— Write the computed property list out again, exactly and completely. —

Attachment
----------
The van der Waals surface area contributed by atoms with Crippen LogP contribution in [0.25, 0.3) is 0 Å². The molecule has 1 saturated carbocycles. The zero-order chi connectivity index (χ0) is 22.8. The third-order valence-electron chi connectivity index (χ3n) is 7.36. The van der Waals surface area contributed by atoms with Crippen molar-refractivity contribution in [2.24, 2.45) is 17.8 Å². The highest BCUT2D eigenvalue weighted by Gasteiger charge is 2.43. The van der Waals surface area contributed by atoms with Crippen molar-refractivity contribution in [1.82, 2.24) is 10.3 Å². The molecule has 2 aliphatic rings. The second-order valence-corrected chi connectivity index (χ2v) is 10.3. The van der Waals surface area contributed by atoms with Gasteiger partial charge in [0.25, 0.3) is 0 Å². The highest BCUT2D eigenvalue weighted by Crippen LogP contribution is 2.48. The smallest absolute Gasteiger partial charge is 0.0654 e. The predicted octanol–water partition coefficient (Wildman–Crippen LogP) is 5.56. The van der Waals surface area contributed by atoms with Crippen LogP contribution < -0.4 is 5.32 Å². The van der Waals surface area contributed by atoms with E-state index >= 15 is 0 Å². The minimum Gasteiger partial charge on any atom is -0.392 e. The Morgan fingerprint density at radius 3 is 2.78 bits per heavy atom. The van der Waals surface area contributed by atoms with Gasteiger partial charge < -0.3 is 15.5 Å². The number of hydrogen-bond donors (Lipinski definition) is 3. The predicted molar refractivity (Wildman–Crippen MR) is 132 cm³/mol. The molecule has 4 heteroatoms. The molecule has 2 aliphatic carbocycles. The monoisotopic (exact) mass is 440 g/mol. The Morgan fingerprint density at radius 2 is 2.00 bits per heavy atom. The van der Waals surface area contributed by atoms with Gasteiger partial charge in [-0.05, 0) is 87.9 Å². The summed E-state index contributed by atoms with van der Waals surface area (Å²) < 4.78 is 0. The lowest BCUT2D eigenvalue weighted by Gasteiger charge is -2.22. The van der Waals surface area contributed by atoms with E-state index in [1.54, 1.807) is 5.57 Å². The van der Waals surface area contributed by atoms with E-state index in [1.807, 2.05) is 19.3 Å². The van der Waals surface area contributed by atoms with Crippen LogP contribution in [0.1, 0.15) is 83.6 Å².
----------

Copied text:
The van der Waals surface area contributed by atoms with Crippen LogP contribution in [0.25, 0.3) is 0 Å². The molecule has 1 saturated carbocycles. The zero-order chi connectivity index (χ0) is 22.8. The third-order valence-electron chi connectivity index (χ3n) is 7.36. The van der Waals surface area contributed by atoms with Crippen molar-refractivity contribution in [2.24, 2.45) is 17.8 Å². The highest BCUT2D eigenvalue weighted by Gasteiger charge is 2.43. The van der Waals surface area contributed by atoms with Crippen molar-refractivity contribution in [1.82, 2.24) is 10.3 Å². The molecule has 2 aliphatic rings. The second-order valence-corrected chi connectivity index (χ2v) is 10.3. The van der Waals surface area contributed by atoms with Gasteiger partial charge in [0.25, 0.3) is 0 Å². The highest BCUT2D eigenvalue weighted by Crippen LogP contribution is 2.48. The smallest absolute Gasteiger partial charge is 0.0654 e. The predicted octanol–water partition coefficient (Wildman–Crippen LogP) is 5.56. The van der Waals surface area contributed by atoms with Crippen LogP contribution < -0.4 is 5.32 Å². The van der Waals surface area contributed by atoms with E-state index >= 15 is 0 Å². The minimum Gasteiger partial charge on any atom is -0.392 e. The Morgan fingerprint density at radius 3 is 2.78 bits per heavy atom. The van der Waals surface area contributed by atoms with Gasteiger partial charge < -0.3 is 15.5 Å². The number of hydrogen-bond donors (Lipinski definition) is 3. The predicted molar refractivity (Wildman–Crippen MR) is 132 cm³/mol. The molecule has 4 heteroatoms. The molecule has 2 aliphatic carbocycles. The monoisotopic (exact) mass is 440 g/mol. The Morgan fingerprint density at radius 2 is 2.00 bits per heavy atom. The van der Waals surface area contributed by atoms with Gasteiger partial charge in [-0.05, 0) is 87.9 Å². The summed E-state index contributed by atoms with van der Waals surface area (Å²) < 4.78 is 0. The lowest BCUT2D eigenvalue weighted by Gasteiger charge is -2.22. The van der Waals surface area contributed by atoms with E-state index in [1.54, 1.807) is 5.57 Å². The van der Waals surface area contributed by atoms with E-state index in [1.807, 2.05) is 19.3 Å². The van der Waals surface area contributed by atoms with Crippen LogP contribution in [0.1, 0.15) is 83.6 Å².